Laurence Harbor Beach, yesterday and today

I visited Laurence Harbor Beach, (New Jersey) on 12/30/2022. Unfortunately, it was high tide, so beach combing was “slim pickings”.

Laurence Harbor Beach today:
Laurence Harbor Beach

Here’s a postcard from the first half of the 20th century of the same beach:
Laurence Harbor Beach

Laurence Harbor is good for rounded brick chunks, bathroom tiles, and bay-tumbled stones. There is also some nice gneiss, but it is part of the sea wall, so don’t remove it. The sea wall at Laurence Harbor needs to be rebuilt. There’s a lot of erosion.

Finding nothing interesting on Laurence Harbor beach…

As usual, beach combing on Cliffwood Beach was better for beach combing. Neither beach is good for sea shells, but they’re good for weird rocks and human debris (old coins, bricks, railroad spikes, ceramic electrical insulators):

Green basalt with crystals:
Green Basalt

Ironstone with an interesting pattern:
IronStone

JB Pines

Jamesburg Park Conservation Area, Disjunct Pine Barrens

Jamesburg Park Conservation Area is a rectangular park in Helmetta, East Brunswick, and Spotswood, New Jersey. The part in Helmetta is well-manicured, and family-friendly, with a lake to kayak & a playground for kids. The part in East Brunswick is the gritty, sandy, muddy, get-ready-to-dodge ATVs in the woods part. That’s the part I like. Interestingly, the park is part of a  disjunct region of the New Jersey Pine Barrens, specifically called the Spotswood Disjunct Pine Barrens area. Disjunct means it’s geographically disconnected from the rest of the Pine Barrens. Middlesex county, home of East Brunswick, is New Jersey’s second-most populous county — so it is surprising to imagine any forest that has not been raised and replaced with tracts of beige condominiums & McMansions, let alone something exciting as sandy-soiled pine country.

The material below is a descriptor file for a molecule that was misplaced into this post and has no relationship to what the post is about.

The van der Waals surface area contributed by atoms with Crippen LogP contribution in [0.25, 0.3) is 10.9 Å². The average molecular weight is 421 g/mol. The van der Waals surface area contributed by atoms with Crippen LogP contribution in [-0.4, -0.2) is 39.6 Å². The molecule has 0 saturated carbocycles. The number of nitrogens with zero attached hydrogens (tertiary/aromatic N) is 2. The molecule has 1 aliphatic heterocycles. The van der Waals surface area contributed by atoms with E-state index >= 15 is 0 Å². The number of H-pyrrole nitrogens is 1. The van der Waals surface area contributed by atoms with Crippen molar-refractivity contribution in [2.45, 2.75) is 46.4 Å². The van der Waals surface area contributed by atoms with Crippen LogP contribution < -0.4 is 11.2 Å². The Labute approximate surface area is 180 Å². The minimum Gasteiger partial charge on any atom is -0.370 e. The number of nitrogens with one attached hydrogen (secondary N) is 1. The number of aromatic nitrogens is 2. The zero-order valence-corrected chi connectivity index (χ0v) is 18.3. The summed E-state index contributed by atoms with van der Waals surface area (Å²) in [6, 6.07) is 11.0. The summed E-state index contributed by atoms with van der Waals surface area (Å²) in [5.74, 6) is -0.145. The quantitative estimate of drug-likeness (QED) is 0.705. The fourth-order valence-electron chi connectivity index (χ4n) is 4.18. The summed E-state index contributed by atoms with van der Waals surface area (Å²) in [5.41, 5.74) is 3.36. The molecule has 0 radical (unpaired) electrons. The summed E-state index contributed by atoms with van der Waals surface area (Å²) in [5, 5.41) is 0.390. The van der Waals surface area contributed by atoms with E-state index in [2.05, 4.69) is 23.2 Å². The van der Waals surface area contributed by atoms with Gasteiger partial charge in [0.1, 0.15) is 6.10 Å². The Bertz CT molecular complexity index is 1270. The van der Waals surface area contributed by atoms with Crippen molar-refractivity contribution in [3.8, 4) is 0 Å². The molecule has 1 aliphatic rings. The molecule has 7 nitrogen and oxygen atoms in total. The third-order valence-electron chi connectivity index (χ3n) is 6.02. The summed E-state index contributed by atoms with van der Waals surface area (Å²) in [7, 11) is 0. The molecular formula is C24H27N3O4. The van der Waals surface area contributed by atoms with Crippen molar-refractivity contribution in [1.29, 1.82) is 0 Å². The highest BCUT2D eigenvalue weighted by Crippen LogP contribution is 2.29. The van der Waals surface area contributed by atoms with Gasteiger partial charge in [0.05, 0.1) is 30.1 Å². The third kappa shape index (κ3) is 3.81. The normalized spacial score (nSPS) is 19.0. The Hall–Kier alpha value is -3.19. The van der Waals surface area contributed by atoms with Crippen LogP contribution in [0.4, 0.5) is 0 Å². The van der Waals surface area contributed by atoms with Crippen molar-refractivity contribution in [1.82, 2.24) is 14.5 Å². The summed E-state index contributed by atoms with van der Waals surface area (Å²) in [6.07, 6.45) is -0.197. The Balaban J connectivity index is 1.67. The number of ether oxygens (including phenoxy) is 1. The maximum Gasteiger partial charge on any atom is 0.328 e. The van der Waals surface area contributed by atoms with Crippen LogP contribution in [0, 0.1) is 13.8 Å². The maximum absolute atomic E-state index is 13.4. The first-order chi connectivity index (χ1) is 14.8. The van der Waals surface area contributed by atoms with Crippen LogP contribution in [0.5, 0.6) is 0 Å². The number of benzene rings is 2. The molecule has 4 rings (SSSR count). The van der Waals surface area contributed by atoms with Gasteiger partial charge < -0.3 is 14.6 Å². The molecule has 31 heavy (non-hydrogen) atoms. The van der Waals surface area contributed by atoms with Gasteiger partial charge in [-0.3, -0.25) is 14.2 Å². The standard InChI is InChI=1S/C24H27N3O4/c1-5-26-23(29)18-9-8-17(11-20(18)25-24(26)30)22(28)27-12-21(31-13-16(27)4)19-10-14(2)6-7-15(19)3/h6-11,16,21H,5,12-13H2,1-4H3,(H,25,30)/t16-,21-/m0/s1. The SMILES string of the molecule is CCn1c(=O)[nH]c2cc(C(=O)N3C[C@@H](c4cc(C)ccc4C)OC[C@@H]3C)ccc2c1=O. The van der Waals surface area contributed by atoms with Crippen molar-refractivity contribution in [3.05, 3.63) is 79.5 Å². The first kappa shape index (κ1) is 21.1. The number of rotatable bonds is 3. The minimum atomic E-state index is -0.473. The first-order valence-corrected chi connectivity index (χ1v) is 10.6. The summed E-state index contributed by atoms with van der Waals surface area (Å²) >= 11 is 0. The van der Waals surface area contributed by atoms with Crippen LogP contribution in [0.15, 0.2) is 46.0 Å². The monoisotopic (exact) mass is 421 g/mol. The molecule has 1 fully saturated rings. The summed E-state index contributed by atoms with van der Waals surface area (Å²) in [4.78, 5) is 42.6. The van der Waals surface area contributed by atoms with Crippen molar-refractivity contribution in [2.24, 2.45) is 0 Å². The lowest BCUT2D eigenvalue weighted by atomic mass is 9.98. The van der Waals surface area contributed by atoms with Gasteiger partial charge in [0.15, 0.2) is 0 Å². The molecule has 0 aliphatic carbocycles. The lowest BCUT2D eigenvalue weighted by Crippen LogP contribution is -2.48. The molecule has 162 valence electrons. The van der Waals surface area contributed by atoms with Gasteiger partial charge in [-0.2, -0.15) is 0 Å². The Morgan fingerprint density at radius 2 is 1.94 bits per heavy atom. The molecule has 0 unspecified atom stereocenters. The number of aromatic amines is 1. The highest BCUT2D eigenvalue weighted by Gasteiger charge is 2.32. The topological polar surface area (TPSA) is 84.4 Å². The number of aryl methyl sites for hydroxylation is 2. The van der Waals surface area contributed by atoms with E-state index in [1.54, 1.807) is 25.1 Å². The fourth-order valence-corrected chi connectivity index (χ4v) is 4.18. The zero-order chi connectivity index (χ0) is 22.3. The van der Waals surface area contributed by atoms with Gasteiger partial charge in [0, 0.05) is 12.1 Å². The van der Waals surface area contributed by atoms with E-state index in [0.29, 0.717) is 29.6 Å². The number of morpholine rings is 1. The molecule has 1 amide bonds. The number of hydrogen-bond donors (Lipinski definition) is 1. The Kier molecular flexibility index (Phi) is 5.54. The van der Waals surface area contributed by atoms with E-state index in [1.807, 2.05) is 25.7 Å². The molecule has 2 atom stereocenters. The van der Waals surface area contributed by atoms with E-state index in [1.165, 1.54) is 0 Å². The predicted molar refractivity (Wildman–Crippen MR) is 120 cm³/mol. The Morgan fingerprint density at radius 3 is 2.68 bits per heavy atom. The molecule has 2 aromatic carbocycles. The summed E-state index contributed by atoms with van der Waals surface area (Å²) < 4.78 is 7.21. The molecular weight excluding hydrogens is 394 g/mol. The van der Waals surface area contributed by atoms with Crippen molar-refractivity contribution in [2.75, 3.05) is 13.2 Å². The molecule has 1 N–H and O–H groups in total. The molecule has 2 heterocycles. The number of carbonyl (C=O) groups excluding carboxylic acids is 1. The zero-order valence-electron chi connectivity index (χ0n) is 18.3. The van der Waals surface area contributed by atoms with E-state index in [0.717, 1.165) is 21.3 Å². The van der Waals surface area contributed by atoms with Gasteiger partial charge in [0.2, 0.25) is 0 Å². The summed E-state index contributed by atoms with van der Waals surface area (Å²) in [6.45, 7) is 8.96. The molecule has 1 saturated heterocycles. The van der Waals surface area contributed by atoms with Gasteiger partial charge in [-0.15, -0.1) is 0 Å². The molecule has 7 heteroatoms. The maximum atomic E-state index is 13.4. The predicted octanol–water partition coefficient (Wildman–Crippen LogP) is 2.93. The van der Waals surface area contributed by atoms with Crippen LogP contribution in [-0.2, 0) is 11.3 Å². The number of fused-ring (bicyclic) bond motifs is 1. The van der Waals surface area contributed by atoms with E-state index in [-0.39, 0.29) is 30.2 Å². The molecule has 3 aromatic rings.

Pitch Pine Cone

People familiar with the better-known Pine Barrens in south Jersey will recognize many of the same plans and animals in Jamesburg park. Fowler’s Toads, wild blueberry-like plants, wintergreen, oaks, ticks, and of course Pitch Pines.

Sandy Soil

The geology is also similar: sandy soil, pure sand in some places, quartz pebbles, and plenty of bog iron/limonite.

Limonite